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ANIMATED FEATURE REVIEW

Son of Batman
Studio: Warner Bros. Animation
Release Date: May 6th, 2014

Synopsis: Hidden atop a secret mountain stronghold lies the League of Shadows and its fearless leader, Ra’s al Ghul. Together with his equally dangerous daughter Talia, he oversees a trained army of assassins with plans for global domination. But an uprising from within the league now threatens to shift the balance of power and sends Talia and her young son, Damian, fleeing to Gotham City. With assassins on their trail, Talia seeks the protection of Batman, who, unbeknownst to him, is the boy’s father. With his son in tow, Batman wages war against the villain Deathstroke and the League of Shadows, all while teaching his headstrong boy that one can’t fight crime by becoming a criminal. With help from Gotham’s finest, including Commissioner Gordon and Nightwing, Batman will soon discover that his son and most trusted ally are one and the same!

The voice cast for Son of Batman features Jason O’Mara as Batman/Bruce Wayne; Stuart Allan as Damian; Morena Baccarin as Talia, Damian’s mother and Batman’s lover; Giancarlo Esposito as Ra’s Al Ghul, leader of the League of Assassins and one of Batman’s most dangerous foes; David McCallum as Alfred Pennyworth; Xander Berkeley as Kirk Langstrom; and Thomas Gibson as the deadly assassin Deathstroke. Son of Batman is directed by Ethan Spaulding, from a screenplay by Joe R. Lansdale adapting a story by James Robinson. Son of Batman is inspired by the acclaimed Batman storyline “Batman and Son,” written by Grant Morrison.


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Son of Batman Feature Review
By James Harvey

To be upfront about it, I have a pretty huge soft-spot for Batman. I’m pretty forgiving when it comes his assorted comics and cartoons, and I’ll give nearly anything plastered with his pointy ears a shot. I’ve read some clearly awful Batman comics (anyone remember Larry Hama’s short run on Batman in the early 2000s?), but it doesn’t matter – it was still Batman. I guess I'm a pretty big apologist for the character at the end of the day. Thankfully the ratio between good and awful Batman material leans pretty heavily on the positive end of things. Son of Batman, the latest DC Universe Animated Original Movie, falls somewhere in the middle – it’s not perfect, but it’s still enjoyable to an extent. It has a few problems, some which fans might not be able to ignore.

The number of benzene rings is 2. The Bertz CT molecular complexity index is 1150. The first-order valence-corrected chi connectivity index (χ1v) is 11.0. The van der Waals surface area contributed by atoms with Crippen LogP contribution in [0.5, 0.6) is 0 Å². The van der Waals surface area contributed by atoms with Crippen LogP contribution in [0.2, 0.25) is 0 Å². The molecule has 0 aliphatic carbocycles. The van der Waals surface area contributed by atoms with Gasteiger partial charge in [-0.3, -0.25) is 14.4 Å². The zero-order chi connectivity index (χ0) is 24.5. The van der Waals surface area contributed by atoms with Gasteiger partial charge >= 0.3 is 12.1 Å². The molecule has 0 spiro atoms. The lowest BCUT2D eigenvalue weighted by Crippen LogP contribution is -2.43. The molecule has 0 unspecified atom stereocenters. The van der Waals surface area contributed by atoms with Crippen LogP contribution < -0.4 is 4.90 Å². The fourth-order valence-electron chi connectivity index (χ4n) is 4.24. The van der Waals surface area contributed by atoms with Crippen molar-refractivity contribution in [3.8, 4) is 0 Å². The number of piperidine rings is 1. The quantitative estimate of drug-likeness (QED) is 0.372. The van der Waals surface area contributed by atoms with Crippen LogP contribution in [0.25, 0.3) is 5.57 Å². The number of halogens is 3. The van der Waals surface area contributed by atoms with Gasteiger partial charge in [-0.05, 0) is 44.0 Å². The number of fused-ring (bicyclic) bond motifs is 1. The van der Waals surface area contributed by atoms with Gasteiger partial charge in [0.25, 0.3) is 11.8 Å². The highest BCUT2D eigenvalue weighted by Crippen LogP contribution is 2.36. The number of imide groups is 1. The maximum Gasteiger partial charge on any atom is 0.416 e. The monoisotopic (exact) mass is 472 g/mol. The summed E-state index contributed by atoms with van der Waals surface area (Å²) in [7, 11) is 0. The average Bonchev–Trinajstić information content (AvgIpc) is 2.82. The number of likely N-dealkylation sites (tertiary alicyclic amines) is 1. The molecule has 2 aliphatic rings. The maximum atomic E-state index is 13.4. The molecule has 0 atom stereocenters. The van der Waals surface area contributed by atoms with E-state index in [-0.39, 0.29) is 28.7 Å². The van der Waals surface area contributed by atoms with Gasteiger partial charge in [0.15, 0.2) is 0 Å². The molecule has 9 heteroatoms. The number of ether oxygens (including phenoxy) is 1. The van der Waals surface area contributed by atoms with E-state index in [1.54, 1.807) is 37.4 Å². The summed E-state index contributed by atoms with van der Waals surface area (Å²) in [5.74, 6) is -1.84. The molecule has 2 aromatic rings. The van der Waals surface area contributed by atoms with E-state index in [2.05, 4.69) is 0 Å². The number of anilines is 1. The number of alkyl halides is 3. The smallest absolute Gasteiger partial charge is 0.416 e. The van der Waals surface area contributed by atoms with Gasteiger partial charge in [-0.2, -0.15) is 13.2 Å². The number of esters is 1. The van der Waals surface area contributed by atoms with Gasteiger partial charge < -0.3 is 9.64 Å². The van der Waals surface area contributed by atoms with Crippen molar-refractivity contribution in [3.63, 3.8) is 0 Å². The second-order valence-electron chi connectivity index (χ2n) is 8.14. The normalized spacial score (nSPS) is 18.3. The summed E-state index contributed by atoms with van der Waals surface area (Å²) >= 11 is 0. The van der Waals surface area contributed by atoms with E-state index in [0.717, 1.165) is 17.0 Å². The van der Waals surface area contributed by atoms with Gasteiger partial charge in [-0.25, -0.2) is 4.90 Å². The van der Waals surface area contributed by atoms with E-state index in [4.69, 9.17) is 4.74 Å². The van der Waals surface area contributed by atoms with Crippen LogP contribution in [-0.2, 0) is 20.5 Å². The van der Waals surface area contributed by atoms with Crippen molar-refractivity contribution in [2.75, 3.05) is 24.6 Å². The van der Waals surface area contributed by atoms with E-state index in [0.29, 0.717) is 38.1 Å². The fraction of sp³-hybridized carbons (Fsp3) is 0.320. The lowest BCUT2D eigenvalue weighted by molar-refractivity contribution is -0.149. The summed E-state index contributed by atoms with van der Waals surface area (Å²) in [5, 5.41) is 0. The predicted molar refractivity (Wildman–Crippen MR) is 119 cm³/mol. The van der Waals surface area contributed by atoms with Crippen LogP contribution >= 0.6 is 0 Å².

Son of Batman presents a very straightforward story – Batman meeting his son and trying to keep him safe from those out to kill him – and ends up somehow losing itself along the way. The premise is a pretty awesome one, and evident by the comic book source material that spawned it. Batman caring for and trying to control a murderous, crazed little assassin, who also happens to be his son, is a great idea which ended up creating some of the best Batman comics in years. Here, the creative teams attempts to streamline and freshen things up, but instead robs the story of its charm and ends up creating something that feels hollow and inconsequential. There will be those who enjoy it, as the flawed story is somewhat saved by excellent animation and confident directing, but the story stumbles under its own uneven pace, eventually puttering to an unsatisfying conclusion.